Church Annakirche Breitenlee:
For the Unlikely Case you Fancy Transdanubia...
Vienna is a city in Eastern Europe which pretends to be in Western Europe and it is divided into two parts by the mighty Danube; this has been the case for centuries and resulted into the differentiation between the "cis-danubian" ("this side of the Danube") and the "trans-danubian" ("the other side of the Danube") Vienna - referring to a general division that was used by the Roman Empire. Most international visitors of Vienna never ever cross the Danube; if they do, they usually stop at the "Vienna International Center" for a conference or the Donauturm to enjoy the view.
It is the core idea of this website to provide information on off-the-beaten-track things to do; however, transdanubian Vienna really doesn′t offer an awful lot to do or see. It comprises almost only of suburbs with limited appeal. One exception is the area of Breitenlee, once unitl 1938 an independent village. Today, the village is drowning in suburbs, but its old parish church still maintains the pride of independence: The Annakirche Breitenlee is one of only a handful of sightseeing attractions in the 22nd district of Donaustadt. Locals proudly point out that it is the only Viennese church with two towers north of the Danube. Now isn′t that quite something? But wait, there′s more.
History of Annakirche Breitenlee, Vienna
The Annakirche Breitenlee was built on land that belonged to the Schottenstift Abbey, probably since around 1100. A Hungarian invasion in 1458 and the first Turkish Siege of Vienna in 1529 resulted in the complete devastation of the area. The monastery in then distant Vienna decided not to revive its transdanubian properties. Probably a good idea, given that there was a second Turkish Siege in 1683. Only after that one, the Schottenstift considered Breitenlee a worthwhile colony again. In 1696, the Abbot Sebastian Faber gave orders for the erection of a church, a farmhouse and an inn. The church - today′s Annakirche - was modelled after the Schottenkirche. In fact, it is a mini-version of it. This explains the rather unusual twin-tower.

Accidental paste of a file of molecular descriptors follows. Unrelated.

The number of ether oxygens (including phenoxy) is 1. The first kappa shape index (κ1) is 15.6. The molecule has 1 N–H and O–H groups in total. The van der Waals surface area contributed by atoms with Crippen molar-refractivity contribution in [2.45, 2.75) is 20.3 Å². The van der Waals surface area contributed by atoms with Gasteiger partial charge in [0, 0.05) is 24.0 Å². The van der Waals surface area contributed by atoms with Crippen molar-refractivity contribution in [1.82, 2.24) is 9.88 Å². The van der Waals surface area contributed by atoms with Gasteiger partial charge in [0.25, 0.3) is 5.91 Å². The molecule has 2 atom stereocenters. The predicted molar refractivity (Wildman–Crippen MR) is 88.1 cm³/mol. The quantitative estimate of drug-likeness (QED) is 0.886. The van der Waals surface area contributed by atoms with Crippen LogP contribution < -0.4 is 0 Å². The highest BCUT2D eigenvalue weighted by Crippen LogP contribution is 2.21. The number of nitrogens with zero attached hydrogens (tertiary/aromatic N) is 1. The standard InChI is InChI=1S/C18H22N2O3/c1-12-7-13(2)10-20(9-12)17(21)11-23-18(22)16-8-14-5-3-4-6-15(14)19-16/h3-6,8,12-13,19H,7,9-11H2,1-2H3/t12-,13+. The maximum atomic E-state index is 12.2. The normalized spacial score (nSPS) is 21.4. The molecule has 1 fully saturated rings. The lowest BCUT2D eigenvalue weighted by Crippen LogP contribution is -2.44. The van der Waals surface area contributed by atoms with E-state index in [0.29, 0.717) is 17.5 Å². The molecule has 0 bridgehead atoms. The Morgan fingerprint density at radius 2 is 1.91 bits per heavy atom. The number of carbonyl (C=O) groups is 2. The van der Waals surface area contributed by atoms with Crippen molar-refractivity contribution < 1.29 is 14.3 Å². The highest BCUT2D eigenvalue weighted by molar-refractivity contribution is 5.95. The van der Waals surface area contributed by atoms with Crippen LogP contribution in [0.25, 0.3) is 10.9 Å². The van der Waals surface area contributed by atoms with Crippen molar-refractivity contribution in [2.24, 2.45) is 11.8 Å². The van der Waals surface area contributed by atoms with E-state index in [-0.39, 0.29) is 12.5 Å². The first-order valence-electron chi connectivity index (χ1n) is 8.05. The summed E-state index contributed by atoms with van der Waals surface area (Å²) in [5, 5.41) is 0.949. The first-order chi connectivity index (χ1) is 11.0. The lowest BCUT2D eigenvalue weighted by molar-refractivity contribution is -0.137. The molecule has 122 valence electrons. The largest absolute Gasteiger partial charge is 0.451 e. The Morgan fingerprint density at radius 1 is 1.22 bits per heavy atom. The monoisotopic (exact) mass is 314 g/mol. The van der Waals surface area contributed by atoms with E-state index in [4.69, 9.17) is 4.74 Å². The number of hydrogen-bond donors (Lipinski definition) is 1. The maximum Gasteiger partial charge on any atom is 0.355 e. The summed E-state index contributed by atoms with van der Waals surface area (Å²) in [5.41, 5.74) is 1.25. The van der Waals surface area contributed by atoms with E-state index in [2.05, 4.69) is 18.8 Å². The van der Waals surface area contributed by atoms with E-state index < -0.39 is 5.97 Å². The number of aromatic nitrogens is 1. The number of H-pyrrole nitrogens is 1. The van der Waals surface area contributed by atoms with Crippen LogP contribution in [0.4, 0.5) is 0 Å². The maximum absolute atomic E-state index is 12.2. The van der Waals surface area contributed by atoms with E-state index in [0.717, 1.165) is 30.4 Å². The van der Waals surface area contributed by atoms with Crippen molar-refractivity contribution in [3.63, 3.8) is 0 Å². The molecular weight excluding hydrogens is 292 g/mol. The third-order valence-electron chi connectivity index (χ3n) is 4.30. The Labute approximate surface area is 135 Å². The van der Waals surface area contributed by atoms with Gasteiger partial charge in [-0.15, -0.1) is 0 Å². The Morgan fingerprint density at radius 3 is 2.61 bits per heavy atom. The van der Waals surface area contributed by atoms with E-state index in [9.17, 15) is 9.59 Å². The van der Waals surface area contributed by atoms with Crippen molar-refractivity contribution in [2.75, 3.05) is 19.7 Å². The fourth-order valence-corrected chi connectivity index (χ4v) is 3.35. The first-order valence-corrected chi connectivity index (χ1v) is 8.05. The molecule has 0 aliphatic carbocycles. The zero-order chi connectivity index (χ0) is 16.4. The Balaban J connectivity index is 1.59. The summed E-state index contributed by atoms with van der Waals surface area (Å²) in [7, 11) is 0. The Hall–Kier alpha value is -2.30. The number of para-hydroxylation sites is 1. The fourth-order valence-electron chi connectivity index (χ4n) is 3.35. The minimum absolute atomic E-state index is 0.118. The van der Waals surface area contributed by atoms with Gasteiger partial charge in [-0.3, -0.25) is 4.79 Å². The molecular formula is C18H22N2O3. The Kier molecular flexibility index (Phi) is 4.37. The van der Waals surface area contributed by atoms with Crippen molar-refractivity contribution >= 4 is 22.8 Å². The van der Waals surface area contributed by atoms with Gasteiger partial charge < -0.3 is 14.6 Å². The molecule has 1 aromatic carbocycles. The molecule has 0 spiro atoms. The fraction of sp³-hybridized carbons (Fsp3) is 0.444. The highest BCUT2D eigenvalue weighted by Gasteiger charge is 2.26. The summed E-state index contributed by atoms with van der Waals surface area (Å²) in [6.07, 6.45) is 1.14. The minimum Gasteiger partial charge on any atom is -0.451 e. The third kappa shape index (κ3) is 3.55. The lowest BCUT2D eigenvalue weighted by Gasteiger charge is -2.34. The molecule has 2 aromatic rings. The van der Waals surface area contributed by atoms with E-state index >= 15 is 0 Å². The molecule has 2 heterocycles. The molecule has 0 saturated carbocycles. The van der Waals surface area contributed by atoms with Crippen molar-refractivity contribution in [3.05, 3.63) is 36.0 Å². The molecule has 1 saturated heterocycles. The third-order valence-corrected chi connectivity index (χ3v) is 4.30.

In 1699, the Schottenkirche′s mini-me was opened by the Archbishop of Wiener Neustadt, Count Franz Anton of Puchheim. Under the rule of Emperor Joseph II (he of the merciless reforms and dissolution of monasteries), the Annakirche Breitenlee was made an independent parish church. The interiors of the church are plain and nothing to shout about; a few items date back to the late 17th century. Noteworthy is rather the small cemetery outside of the Annakirche, which was built in 1807. It was used for the monks of the Schottenstift after cemeteries within Vienna′s city walls were banned by Emperor Joseph II for hygiene reasons.
There are no attractions nearby that I could think of. In case you want to explore more of the Donaustadt (the 22nd district) and transdanubian Vienna, watch out for the Lobau area, which provides direct access to the National Park Donauauen. Note also the Museum im Schüttkasten in Aspern and the museum Aspern-Essling, commemorating Austria′s first victorious battle fought against Napoleonic France.
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